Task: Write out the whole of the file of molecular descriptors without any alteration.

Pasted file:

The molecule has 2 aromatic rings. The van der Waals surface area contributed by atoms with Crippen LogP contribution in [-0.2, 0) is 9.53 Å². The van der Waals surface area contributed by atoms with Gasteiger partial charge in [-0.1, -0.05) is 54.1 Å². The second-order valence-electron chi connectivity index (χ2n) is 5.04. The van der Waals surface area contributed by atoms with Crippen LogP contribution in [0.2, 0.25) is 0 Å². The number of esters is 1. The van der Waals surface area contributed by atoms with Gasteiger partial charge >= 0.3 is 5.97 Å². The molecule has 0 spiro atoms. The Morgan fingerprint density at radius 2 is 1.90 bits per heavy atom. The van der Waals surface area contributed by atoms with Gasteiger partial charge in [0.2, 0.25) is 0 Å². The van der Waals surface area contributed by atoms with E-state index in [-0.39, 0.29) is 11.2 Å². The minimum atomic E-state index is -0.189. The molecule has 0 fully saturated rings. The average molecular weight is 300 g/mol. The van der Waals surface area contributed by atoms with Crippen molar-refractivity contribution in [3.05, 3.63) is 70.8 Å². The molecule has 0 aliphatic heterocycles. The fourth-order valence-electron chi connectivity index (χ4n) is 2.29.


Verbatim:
The molecule has 2 aromatic rings. The van der Waals surface area contributed by atoms with Crippen LogP contribution in [-0.2, 0) is 9.53 Å². The van der Waals surface area contributed by atoms with Gasteiger partial charge in [-0.1, -0.05) is 54.1 Å². The second-order valence-electron chi connectivity index (χ2n) is 5.04. The van der Waals surface area contributed by atoms with Crippen LogP contribution in [0.2, 0.25) is 0 Å². The number of esters is 1. The van der Waals surface area contributed by atoms with Gasteiger partial charge >= 0.3 is 5.97 Å². The molecule has 0 spiro atoms. The Morgan fingerprint density at radius 2 is 1.90 bits per heavy atom. The van der Waals surface area contributed by atoms with Gasteiger partial charge in [0.2, 0.25) is 0 Å². The van der Waals surface area contributed by atoms with E-state index in [-0.39, 0.29) is 11.2 Å². The minimum atomic E-state index is -0.189. The molecule has 0 fully saturated rings. The average molecular weight is 300 g/mol. The van der Waals surface area contributed by atoms with Crippen molar-refractivity contribution in [3.05, 3.63) is 70.8 Å². The molecule has 0 aliphatic heterocycles. The fourth-order valence-electron chi connectivity index (χ4n) is 2.29.